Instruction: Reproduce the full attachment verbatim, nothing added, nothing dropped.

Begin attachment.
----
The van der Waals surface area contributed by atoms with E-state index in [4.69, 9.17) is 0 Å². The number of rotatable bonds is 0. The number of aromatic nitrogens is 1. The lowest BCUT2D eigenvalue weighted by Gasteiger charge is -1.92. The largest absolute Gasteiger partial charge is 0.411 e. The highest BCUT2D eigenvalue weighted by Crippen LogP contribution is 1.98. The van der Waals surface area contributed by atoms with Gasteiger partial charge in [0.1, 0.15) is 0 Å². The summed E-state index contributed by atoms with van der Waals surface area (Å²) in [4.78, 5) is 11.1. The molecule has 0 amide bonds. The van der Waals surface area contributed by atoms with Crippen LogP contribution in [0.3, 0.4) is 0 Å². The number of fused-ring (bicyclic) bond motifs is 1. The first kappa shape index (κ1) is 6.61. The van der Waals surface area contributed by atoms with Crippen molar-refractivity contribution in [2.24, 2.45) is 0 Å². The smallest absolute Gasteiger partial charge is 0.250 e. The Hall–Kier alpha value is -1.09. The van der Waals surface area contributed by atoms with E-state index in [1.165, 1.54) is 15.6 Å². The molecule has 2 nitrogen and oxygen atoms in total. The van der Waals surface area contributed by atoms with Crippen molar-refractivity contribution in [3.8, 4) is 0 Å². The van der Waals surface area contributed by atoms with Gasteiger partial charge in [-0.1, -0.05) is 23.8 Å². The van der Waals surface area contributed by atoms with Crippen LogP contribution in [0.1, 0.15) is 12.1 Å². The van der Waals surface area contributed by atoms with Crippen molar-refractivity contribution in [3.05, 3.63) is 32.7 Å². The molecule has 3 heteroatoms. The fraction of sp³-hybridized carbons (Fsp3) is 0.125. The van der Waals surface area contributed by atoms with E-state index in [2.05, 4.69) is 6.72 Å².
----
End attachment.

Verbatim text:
The van der Waals surface area contributed by atoms with E-state index in [4.69, 9.17) is 0 Å². The number of rotatable bonds is 0. The number of aromatic nitrogens is 1. The lowest BCUT2D eigenvalue weighted by Gasteiger charge is -1.92. The largest absolute Gasteiger partial charge is 0.411 e. The highest BCUT2D eigenvalue weighted by Crippen LogP contribution is 1.98. The van der Waals surface area contributed by atoms with Gasteiger partial charge in [0.1, 0.15) is 0 Å². The summed E-state index contributed by atoms with van der Waals surface area (Å²) in [4.78, 5) is 11.1. The molecule has 0 amide bonds. The van der Waals surface area contributed by atoms with Crippen LogP contribution in [0.3, 0.4) is 0 Å². The number of fused-ring (bicyclic) bond motifs is 1. The first kappa shape index (κ1) is 6.61. The van der Waals surface area contributed by atoms with Crippen molar-refractivity contribution in [2.24, 2.45) is 0 Å². The smallest absolute Gasteiger partial charge is 0.250 e. The Hall–Kier alpha value is -1.09. The van der Waals surface area contributed by atoms with E-state index in [1.165, 1.54) is 15.6 Å². The molecule has 2 nitrogen and oxygen atoms in total. The van der Waals surface area contributed by atoms with Crippen molar-refractivity contribution in [3.8, 4) is 0 Å². The van der Waals surface area contributed by atoms with Gasteiger partial charge in [-0.1, -0.05) is 23.8 Å². The van der Waals surface area contributed by atoms with Crippen LogP contribution in [0.1, 0.15) is 12.1 Å². The van der Waals surface area contributed by atoms with Crippen molar-refractivity contribution in [3.05, 3.63) is 32.7 Å². The molecule has 3 heteroatoms. The fraction of sp³-hybridized carbons (Fsp3) is 0.125. The van der Waals surface area contributed by atoms with E-state index in [2.05, 4.69) is 6.72 Å².